The Department for Education, outlining plans for returning to universities in England after Christmas, has asked that institutions stagger the return of students over five weeks in order to “ensure the safety of students and staff”.

Students who will be prioritised for an early return include those on placements or practical courses with a need for in-person teaching (including music, dance, drama, the sciences, medicine, nursing and dentistry).

Subjects starting later, according to the BBC, will include “English literature, history and maths”. By 7 February, all students should have returned.

UCU general secretary Jo Grady said: “This is a step forward, but plans for next term still pose a risk to staff and student safety. Universities must work with the government to support students who decide the reality of life on campus during this pandemic isn’t for them, including releasing them from accommodation contracts.”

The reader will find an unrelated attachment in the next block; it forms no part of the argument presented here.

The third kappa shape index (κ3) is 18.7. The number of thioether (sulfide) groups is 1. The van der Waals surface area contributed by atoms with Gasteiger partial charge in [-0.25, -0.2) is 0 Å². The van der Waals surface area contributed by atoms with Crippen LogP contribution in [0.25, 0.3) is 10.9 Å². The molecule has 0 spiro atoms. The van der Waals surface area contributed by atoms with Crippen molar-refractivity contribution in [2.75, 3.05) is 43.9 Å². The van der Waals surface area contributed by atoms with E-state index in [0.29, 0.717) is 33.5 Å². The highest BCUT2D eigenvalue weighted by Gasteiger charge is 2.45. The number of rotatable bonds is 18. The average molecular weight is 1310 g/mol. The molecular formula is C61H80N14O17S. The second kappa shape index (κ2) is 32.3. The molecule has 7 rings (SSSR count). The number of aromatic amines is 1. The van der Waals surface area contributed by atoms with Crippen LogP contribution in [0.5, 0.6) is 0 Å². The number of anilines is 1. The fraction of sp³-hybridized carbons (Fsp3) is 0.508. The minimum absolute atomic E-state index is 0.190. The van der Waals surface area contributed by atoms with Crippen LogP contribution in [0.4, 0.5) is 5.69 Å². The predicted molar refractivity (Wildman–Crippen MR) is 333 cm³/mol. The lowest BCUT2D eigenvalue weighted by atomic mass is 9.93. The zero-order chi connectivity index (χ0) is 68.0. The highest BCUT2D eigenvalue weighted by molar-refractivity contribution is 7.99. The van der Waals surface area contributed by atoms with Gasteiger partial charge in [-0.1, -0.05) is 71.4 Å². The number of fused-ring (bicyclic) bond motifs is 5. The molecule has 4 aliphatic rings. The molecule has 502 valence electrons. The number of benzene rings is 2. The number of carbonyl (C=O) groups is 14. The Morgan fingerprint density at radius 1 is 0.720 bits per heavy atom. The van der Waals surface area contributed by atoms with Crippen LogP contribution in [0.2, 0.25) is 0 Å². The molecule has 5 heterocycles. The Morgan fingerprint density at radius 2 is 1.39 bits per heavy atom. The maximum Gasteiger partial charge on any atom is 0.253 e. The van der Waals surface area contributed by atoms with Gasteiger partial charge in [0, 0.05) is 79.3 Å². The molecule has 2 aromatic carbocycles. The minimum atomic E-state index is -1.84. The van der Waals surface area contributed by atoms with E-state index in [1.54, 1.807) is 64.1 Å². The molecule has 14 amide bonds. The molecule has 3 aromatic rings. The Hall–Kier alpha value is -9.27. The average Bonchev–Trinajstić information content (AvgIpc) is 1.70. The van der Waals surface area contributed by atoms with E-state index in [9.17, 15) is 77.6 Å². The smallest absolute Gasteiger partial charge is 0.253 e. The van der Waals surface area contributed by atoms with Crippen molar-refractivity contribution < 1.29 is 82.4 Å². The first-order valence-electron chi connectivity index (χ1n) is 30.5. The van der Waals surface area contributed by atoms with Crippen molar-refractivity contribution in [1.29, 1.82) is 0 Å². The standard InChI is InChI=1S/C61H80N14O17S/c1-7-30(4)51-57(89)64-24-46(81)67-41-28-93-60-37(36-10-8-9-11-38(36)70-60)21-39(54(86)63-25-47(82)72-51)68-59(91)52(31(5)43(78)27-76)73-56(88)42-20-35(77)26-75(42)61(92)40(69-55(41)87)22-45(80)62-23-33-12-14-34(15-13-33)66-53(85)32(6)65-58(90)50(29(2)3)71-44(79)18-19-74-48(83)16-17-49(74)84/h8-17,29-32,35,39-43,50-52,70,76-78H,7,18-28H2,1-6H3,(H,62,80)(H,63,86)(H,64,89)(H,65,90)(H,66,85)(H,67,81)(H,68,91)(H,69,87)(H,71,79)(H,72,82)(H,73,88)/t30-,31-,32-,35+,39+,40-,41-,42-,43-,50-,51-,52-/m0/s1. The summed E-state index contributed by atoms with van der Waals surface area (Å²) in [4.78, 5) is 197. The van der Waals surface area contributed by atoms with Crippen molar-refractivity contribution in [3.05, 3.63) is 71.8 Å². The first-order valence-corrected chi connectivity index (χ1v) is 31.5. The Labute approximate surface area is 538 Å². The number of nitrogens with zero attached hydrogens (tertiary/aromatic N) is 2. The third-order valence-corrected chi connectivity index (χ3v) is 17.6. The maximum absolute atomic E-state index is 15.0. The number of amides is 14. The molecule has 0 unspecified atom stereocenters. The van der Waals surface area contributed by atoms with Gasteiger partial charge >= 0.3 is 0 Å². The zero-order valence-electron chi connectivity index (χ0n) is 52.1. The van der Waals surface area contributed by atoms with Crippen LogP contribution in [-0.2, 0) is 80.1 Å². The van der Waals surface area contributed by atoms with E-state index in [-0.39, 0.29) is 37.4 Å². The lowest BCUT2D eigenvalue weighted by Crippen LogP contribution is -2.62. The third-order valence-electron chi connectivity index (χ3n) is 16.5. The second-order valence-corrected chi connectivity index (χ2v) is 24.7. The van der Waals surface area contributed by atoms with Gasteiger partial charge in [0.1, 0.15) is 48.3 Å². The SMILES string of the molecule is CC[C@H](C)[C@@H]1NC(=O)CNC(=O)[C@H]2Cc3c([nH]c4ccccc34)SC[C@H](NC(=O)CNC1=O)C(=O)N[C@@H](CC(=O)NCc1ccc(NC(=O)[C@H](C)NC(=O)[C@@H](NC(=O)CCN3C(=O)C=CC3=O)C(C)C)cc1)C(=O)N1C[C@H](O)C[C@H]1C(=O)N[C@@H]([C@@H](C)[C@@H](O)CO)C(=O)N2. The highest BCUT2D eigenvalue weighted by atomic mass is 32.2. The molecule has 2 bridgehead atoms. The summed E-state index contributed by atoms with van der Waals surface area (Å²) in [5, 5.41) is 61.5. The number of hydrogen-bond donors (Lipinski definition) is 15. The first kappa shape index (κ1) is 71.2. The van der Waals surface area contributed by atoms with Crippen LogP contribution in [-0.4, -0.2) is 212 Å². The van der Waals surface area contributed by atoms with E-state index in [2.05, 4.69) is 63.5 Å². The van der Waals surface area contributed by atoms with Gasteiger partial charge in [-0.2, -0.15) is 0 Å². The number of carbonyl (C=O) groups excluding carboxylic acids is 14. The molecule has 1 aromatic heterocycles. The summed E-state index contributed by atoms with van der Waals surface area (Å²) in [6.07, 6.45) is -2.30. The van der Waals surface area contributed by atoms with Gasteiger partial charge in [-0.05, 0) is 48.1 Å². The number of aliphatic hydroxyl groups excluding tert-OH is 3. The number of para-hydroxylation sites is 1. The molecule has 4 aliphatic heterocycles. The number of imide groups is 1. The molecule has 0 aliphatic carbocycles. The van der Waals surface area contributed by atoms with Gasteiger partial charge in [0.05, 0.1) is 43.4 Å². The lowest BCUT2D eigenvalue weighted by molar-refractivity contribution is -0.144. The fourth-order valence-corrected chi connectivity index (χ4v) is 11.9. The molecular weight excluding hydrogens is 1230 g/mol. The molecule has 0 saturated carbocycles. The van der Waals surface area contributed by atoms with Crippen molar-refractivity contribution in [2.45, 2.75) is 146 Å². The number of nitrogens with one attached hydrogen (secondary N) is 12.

Michelle Donelan, the universities minister, said when announcing the plans: “The health and wellbeing of students, staff and local communities is always our primary concern and this plan will enable a safer return for all students.

“But we must do this in a way which minimises the risk of transmission. I know students have had to make sacrifices this year and have faced a number of challenges, but this staggered return will help to protect students, staff and communities.”

Students will also be offered two lateral flow tests when they arrive back, echoing the current optional lateral flow tests provided for students as they leave for the Christmas vacation. Speaking regarding these tests, Health Secretary Matt Hancock said: “I encourage all students to play their part in bringing this virus under control by getting tested twice, and by following the restrictions in place when travelling to and from university this term.”

It is not yet clear how these plans will be implemented at the University of Oxford.

This is a developing story. It will be updated as further information is provided.

Image Credit: Pixabay.